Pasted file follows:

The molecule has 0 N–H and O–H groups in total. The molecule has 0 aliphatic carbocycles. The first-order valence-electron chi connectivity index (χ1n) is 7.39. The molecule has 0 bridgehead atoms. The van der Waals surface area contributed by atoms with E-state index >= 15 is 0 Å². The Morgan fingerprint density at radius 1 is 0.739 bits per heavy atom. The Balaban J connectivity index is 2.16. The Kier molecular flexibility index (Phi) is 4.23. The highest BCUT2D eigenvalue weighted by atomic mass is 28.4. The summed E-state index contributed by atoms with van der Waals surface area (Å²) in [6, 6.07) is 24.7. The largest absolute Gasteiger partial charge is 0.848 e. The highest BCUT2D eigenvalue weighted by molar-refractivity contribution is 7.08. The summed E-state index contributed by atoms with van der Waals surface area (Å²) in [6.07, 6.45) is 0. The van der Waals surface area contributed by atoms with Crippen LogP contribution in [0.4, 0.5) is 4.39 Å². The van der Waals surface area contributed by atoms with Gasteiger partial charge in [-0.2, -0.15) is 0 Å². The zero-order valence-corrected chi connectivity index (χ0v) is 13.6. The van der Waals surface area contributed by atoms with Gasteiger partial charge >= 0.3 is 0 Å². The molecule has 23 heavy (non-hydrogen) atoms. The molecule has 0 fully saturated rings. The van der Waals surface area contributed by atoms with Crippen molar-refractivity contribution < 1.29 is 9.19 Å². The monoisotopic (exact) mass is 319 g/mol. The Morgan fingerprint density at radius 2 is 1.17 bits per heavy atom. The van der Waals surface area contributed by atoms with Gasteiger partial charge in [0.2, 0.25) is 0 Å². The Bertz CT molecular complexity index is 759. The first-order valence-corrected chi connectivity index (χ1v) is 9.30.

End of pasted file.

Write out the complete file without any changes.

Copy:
The molecule has 0 N–H and O–H groups in total. The molecule has 0 aliphatic carbocycles. The first-order valence-electron chi connectivity index (χ1n) is 7.39. The molecule has 0 bridgehead atoms. The van der Waals surface area contributed by atoms with E-state index >= 15 is 0 Å². The Morgan fingerprint density at radius 1 is 0.739 bits per heavy atom. The Balaban J connectivity index is 2.16. The Kier molecular flexibility index (Phi) is 4.23. The highest BCUT2D eigenvalue weighted by atomic mass is 28.4. The summed E-state index contributed by atoms with van der Waals surface area (Å²) in [6, 6.07) is 24.7. The largest absolute Gasteiger partial charge is 0.848 e. The highest BCUT2D eigenvalue weighted by molar-refractivity contribution is 7.08. The summed E-state index contributed by atoms with van der Waals surface area (Å²) in [6.07, 6.45) is 0. The van der Waals surface area contributed by atoms with Crippen LogP contribution in [0.4, 0.5) is 4.39 Å². The van der Waals surface area contributed by atoms with Gasteiger partial charge in [-0.2, -0.15) is 0 Å². The zero-order valence-corrected chi connectivity index (χ0v) is 13.6. The van der Waals surface area contributed by atoms with Gasteiger partial charge >= 0.3 is 0 Å². The molecule has 23 heavy (non-hydrogen) atoms. The molecule has 0 fully saturated rings. The van der Waals surface area contributed by atoms with Crippen molar-refractivity contribution < 1.29 is 9.19 Å². The monoisotopic (exact) mass is 319 g/mol. The Morgan fingerprint density at radius 2 is 1.17 bits per heavy atom. The van der Waals surface area contributed by atoms with Gasteiger partial charge in [0.2, 0.25) is 0 Å². The Bertz CT molecular complexity index is 759. The first-order valence-corrected chi connectivity index (χ1v) is 9.30.